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In his most recent weekly radio address, President Obama proposed extending the 2011 employee payroll tax cut for another year, reiterating his argument that it will create jobs. I disagree and don’t think it’s worth extending. While Treasury Secretary Timothy Geithner claimed back in January that the payroll tax cut would create 1.5 million new jobs, Joel Prakken of Macroeconomic Advisors says it has created only 300,000, and other observers estimate the number is even lower.
When paying payroll taxes, employers and employees are normally each responsible for half of the 12.4 percent Social Security tax. Last December, Congress passed the President’s proposal to reduce the workers’ share of Social Security taxes to 4.2 percent for 2011. The employer’s share of the taxes remained 6.2 percent, giving them no additional incentive to hire.
If Congress and the Administration want business owners—particularly the small business owners who employ half the private-sector workers in this country—to increase hiring, then they should let the employee payroll tax reduction expire at the end of the year and replace it with an employer-side payroll tax reduction. As the nonpartisan Congressional Budget Office explained to Congress in a January 2010 report, payroll tax cuts boost employment more if they are given to employers rather than employees.
But there may be an even better way of stimulating job growth than an across-the-board payroll tax cut for employers. Some economists have suggested limiting the employer payroll tax cut to only those businesses that create new jobs. There’s a lot of merit in that approach.
Because a targeted tax cut would cost much less than a tax cut for all businesses, lawmakers could reduce payroll taxes on the businesses adding jobs by much more than the 2 percent across-the-board reductions put in place for employees this year. In fact, policymakers could eliminate the entire 6.2 percent employer share of payroll taxes and contribute less to the deficit simply by limiting the tax cut to the businesses boosting hiring.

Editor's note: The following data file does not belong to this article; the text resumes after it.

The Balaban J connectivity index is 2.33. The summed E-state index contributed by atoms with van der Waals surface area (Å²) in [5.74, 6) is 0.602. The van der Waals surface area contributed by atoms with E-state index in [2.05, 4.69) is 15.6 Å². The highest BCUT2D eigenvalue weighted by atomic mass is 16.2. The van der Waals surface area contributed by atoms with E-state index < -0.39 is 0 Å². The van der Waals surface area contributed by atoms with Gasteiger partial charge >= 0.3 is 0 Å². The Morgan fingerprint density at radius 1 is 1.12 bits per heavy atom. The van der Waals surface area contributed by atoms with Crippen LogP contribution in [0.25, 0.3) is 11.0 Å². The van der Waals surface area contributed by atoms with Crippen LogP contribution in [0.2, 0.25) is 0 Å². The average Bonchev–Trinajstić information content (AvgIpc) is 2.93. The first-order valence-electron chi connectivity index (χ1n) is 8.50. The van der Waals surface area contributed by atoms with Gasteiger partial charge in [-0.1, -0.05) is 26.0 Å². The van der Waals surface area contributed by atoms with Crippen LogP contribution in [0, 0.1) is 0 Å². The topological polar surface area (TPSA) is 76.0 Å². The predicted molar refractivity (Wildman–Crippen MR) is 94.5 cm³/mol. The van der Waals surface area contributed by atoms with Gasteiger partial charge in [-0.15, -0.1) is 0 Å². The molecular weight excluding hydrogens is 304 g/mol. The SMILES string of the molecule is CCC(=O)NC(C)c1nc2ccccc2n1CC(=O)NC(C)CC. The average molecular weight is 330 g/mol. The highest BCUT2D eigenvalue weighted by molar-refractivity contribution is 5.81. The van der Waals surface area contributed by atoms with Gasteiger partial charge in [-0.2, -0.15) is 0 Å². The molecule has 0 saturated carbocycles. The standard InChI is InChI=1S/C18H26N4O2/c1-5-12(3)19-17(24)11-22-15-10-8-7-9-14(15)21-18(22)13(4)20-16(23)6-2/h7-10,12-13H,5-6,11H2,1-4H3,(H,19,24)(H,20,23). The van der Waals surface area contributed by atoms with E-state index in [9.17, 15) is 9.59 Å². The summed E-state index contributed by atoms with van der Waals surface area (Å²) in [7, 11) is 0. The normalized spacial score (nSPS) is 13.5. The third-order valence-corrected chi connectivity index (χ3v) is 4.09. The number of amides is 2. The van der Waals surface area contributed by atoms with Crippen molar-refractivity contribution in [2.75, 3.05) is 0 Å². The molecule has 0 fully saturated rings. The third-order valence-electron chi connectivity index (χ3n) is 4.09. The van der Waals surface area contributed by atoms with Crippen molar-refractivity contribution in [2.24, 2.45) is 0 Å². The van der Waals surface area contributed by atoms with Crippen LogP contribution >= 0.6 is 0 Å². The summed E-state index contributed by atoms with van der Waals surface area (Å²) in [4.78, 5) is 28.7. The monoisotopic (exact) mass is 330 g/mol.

In addition to wiping out the employer share of payroll taxes, policymakers should offer a tax credit equal to 25 percent of the increase in payrolls, but limit the credit to only those firms that hire more workers. If nearly one-third the cost of new employees was being picked up by the government, businesses would add workers.
The credit would be meaningful to small business owners who run pass-through businesses where profits and losses are treated as personal income (sole proprietorships and subchapter S corporations). Because the cost of additional hires hits the wallets of these business owners, cutting the cost of those workers would be a powerful incentive.
While the economics of a targeted payroll tax cut for employers is sound, I’m not sure the Administration would go for it. What the Obama Administration liked about the employee payroll tax cut was that the money went to all employed Americans. As ineffective as the policy was at stimulating job creation, cutting taxes on the average American is politically very attractive. A targeted tax cut for only those businesses adding employees, however, goes largely to the successful business owners (they’re the ones most likely to hire).
The New York Times reports that President Obama “is considering expanding payroll-tax relief to employers and a tax credit for new hires.” That’s promising. Of course, I wonder if it will really happen.